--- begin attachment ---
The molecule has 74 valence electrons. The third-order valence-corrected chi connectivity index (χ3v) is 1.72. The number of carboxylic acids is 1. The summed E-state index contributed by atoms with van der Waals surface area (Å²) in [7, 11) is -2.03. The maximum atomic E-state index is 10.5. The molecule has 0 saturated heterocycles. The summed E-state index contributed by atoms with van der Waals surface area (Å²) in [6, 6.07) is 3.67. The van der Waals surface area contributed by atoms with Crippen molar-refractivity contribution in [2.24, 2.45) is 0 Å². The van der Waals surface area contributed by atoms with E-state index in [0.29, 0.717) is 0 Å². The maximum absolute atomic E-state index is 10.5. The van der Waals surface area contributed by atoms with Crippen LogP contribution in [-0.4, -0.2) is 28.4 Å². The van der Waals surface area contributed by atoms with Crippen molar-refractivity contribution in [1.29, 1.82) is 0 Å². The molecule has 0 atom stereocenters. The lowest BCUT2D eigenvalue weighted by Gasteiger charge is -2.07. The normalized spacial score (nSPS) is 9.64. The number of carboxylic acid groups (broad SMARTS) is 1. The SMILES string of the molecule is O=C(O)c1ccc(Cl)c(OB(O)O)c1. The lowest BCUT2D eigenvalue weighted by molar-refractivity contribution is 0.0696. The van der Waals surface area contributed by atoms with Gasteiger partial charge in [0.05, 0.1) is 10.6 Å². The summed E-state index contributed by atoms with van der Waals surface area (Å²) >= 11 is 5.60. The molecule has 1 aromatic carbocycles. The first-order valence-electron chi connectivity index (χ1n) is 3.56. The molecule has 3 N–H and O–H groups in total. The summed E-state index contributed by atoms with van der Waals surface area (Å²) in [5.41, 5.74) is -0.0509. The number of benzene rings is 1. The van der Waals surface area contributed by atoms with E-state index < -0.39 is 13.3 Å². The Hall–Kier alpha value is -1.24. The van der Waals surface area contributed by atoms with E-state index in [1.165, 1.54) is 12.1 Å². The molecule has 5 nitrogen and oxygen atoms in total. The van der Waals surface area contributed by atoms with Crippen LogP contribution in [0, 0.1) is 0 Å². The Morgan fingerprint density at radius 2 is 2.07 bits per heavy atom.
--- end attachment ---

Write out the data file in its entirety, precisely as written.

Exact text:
The molecule has 74 valence electrons. The third-order valence-corrected chi connectivity index (χ3v) is 1.72. The number of carboxylic acids is 1. The summed E-state index contributed by atoms with van der Waals surface area (Å²) in [7, 11) is -2.03. The maximum atomic E-state index is 10.5. The molecule has 0 saturated heterocycles. The summed E-state index contributed by atoms with van der Waals surface area (Å²) in [6, 6.07) is 3.67. The van der Waals surface area contributed by atoms with Crippen molar-refractivity contribution in [2.24, 2.45) is 0 Å². The van der Waals surface area contributed by atoms with E-state index in [0.29, 0.717) is 0 Å². The maximum absolute atomic E-state index is 10.5. The van der Waals surface area contributed by atoms with Crippen LogP contribution in [-0.4, -0.2) is 28.4 Å². The van der Waals surface area contributed by atoms with Crippen molar-refractivity contribution in [1.29, 1.82) is 0 Å². The molecule has 0 atom stereocenters. The lowest BCUT2D eigenvalue weighted by Gasteiger charge is -2.07. The normalized spacial score (nSPS) is 9.64. The number of carboxylic acid groups (broad SMARTS) is 1. The SMILES string of the molecule is O=C(O)c1ccc(Cl)c(OB(O)O)c1. The lowest BCUT2D eigenvalue weighted by molar-refractivity contribution is 0.0696. The van der Waals surface area contributed by atoms with Gasteiger partial charge in [0.05, 0.1) is 10.6 Å². The summed E-state index contributed by atoms with van der Waals surface area (Å²) >= 11 is 5.60. The molecule has 1 aromatic carbocycles. The first-order valence-electron chi connectivity index (χ1n) is 3.56. The molecule has 3 N–H and O–H groups in total. The summed E-state index contributed by atoms with van der Waals surface area (Å²) in [5.41, 5.74) is -0.0509. The number of benzene rings is 1. The van der Waals surface area contributed by atoms with E-state index < -0.39 is 13.3 Å². The Hall–Kier alpha value is -1.24. The van der Waals surface area contributed by atoms with E-state index in [1.165, 1.54) is 12.1 Å². The molecule has 5 nitrogen and oxygen atoms in total. The van der Waals surface area contributed by atoms with Crippen LogP contribution in [0, 0.1) is 0 Å². The Morgan fingerprint density at radius 2 is 2.07 bits per heavy atom.